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A team of painters at work on the hull of the ship Queen Mary circa 1951.
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Mining the "world's largest sandbox" in the Athabasca tar sands is a job for big machines; like this 150-ton truck in Alberta, Canada, in 1968.
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The giant autoclave at the North American Rockwell's Tulsa division in Oklahoma in June 1969. It was used in the manufacture of Apollo space hardware.
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The picture shows the Marine Running Tunnel (South) Boring Machine working its way toward France during the construction of the Channel Tunnel in Sep. 1990.
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Deactivation of nuclear missiles in Russia circa 1995.
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Children stand in the wheel wells of Bigfoot 5, Ford's monster truck, on June 13, 2003. The monster truck was the world's largest
as of 1986, and its tires measure 10 feet high.
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Workers walk toward a huge coal excavator at Maritsa Iztok, the largest coal mine in Bulgaria. Many large excavators, up to 70 m high, work day and night to supply the coal that provides 85 percent of the country's energy in September 2008.
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Ralph Saunders, a shovel mechanic, left, and Justin Mortimeyer perform a safety inspection on a Hitachi excavator at the Cripple Creek and Victor gold mine in Victor/Cripple Creek, Colorado on Nov. 5, 2009.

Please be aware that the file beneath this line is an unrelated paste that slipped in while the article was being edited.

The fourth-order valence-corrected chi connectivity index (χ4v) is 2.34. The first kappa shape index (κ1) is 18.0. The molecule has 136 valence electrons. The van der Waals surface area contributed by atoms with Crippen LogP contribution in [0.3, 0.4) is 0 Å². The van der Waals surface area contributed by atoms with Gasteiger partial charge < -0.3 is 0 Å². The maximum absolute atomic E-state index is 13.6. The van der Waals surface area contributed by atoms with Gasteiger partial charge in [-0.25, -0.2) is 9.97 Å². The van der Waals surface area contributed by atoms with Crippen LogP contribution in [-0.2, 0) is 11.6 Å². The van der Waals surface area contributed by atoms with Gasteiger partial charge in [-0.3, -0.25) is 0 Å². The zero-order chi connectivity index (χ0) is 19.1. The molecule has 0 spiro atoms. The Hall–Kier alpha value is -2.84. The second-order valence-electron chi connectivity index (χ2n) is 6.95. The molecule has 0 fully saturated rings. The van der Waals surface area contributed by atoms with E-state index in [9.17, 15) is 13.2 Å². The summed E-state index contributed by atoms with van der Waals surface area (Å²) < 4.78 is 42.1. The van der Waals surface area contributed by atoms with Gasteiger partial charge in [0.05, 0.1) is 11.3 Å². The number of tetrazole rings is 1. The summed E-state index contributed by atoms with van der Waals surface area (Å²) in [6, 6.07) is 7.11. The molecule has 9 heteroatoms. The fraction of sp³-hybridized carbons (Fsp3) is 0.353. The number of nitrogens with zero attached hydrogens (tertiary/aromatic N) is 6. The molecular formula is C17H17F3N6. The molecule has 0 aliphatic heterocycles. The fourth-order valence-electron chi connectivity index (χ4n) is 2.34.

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Space shuttle Discovery rolls to the launch pad after emerging from NASA's vehicle assembly building atop a crawler transporter at Kennedy Space Center in Cape Canaveral, Florida on Jan. 31, 2011.
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Brown coal/lignite being extracted by huge bucket-wheel excavators at open-pit mine, Saxony-Anhalt, Germany on March 24, 2012.
A crew member operating a BelAZ 75710 truck of the Chernigovets coal company, outside the town of Beryozovsky, Kemerovo region, Siberia, Russia in April 2016.
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Indian Central Industrial Security Force and airport personnel stand near the heaviest airplane ever built, the Antonov AN-225 Mriya, at Rajiv Gandhi International airport in Hyderabad on May 13, 2016. The aircraft was initially built in 1988 to transport the Buran, a Soviet spaceplane.
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A person works on a large anti-submarine ship docked at the Dalzavod Ship Repair Centre in Vladivostok, Russia, on Jan. 27, 2017.
Jake Chopin, from the International Union of Operating Engineers Local 302, pumps his arm in the air at the conclusion of a Seattle, Washington, tunnel drilling by Bertha
, the world's largest tunnel-boring machine, in April 2017.